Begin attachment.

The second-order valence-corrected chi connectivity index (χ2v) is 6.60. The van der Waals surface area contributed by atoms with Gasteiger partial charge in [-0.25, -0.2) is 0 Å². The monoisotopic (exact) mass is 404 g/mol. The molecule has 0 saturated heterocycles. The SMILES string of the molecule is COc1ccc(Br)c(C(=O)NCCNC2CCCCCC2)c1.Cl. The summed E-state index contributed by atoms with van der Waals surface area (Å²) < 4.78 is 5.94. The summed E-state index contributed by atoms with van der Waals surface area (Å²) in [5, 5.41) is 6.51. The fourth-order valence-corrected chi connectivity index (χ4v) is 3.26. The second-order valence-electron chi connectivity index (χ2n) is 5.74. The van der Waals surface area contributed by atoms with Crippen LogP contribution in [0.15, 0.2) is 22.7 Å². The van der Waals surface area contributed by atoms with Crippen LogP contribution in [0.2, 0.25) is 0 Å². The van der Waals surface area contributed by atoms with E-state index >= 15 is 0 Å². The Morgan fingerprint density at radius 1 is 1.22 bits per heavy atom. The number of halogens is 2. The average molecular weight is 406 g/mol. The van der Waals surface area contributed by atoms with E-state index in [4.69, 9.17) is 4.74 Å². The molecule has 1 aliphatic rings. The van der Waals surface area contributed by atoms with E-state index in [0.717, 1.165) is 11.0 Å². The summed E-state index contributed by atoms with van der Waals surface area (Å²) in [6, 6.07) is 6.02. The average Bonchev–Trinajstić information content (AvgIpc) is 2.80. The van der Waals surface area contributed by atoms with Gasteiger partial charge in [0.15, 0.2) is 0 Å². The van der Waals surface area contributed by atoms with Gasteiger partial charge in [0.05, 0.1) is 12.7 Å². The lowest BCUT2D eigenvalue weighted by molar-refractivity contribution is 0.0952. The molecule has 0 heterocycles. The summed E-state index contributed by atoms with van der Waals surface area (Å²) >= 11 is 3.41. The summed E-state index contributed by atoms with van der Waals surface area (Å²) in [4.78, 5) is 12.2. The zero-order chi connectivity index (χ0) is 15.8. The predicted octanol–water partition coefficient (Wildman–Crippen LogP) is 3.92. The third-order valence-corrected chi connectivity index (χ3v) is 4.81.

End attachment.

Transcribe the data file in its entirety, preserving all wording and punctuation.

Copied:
The second-order valence-corrected chi connectivity index (χ2v) is 6.60. The van der Waals surface area contributed by atoms with Gasteiger partial charge in [-0.25, -0.2) is 0 Å². The monoisotopic (exact) mass is 404 g/mol. The molecule has 0 saturated heterocycles. The SMILES string of the molecule is COc1ccc(Br)c(C(=O)NCCNC2CCCCCC2)c1.Cl. The summed E-state index contributed by atoms with van der Waals surface area (Å²) < 4.78 is 5.94. The summed E-state index contributed by atoms with van der Waals surface area (Å²) in [5, 5.41) is 6.51. The fourth-order valence-corrected chi connectivity index (χ4v) is 3.26. The second-order valence-electron chi connectivity index (χ2n) is 5.74. The van der Waals surface area contributed by atoms with Crippen LogP contribution in [0.15, 0.2) is 22.7 Å². The van der Waals surface area contributed by atoms with Crippen LogP contribution in [0.2, 0.25) is 0 Å². The van der Waals surface area contributed by atoms with E-state index >= 15 is 0 Å². The Morgan fingerprint density at radius 1 is 1.22 bits per heavy atom. The number of halogens is 2. The average molecular weight is 406 g/mol. The van der Waals surface area contributed by atoms with E-state index in [4.69, 9.17) is 4.74 Å². The molecule has 1 aliphatic rings. The van der Waals surface area contributed by atoms with E-state index in [0.717, 1.165) is 11.0 Å². The summed E-state index contributed by atoms with van der Waals surface area (Å²) in [6, 6.07) is 6.02. The average Bonchev–Trinajstić information content (AvgIpc) is 2.80. The van der Waals surface area contributed by atoms with Gasteiger partial charge in [0.15, 0.2) is 0 Å². The van der Waals surface area contributed by atoms with Gasteiger partial charge in [0.05, 0.1) is 12.7 Å². The lowest BCUT2D eigenvalue weighted by molar-refractivity contribution is 0.0952. The molecule has 0 heterocycles. The summed E-state index contributed by atoms with van der Waals surface area (Å²) >= 11 is 3.41. The summed E-state index contributed by atoms with van der Waals surface area (Å²) in [4.78, 5) is 12.2. The zero-order chi connectivity index (χ0) is 15.8. The predicted octanol–water partition coefficient (Wildman–Crippen LogP) is 3.92. The third-order valence-corrected chi connectivity index (χ3v) is 4.81.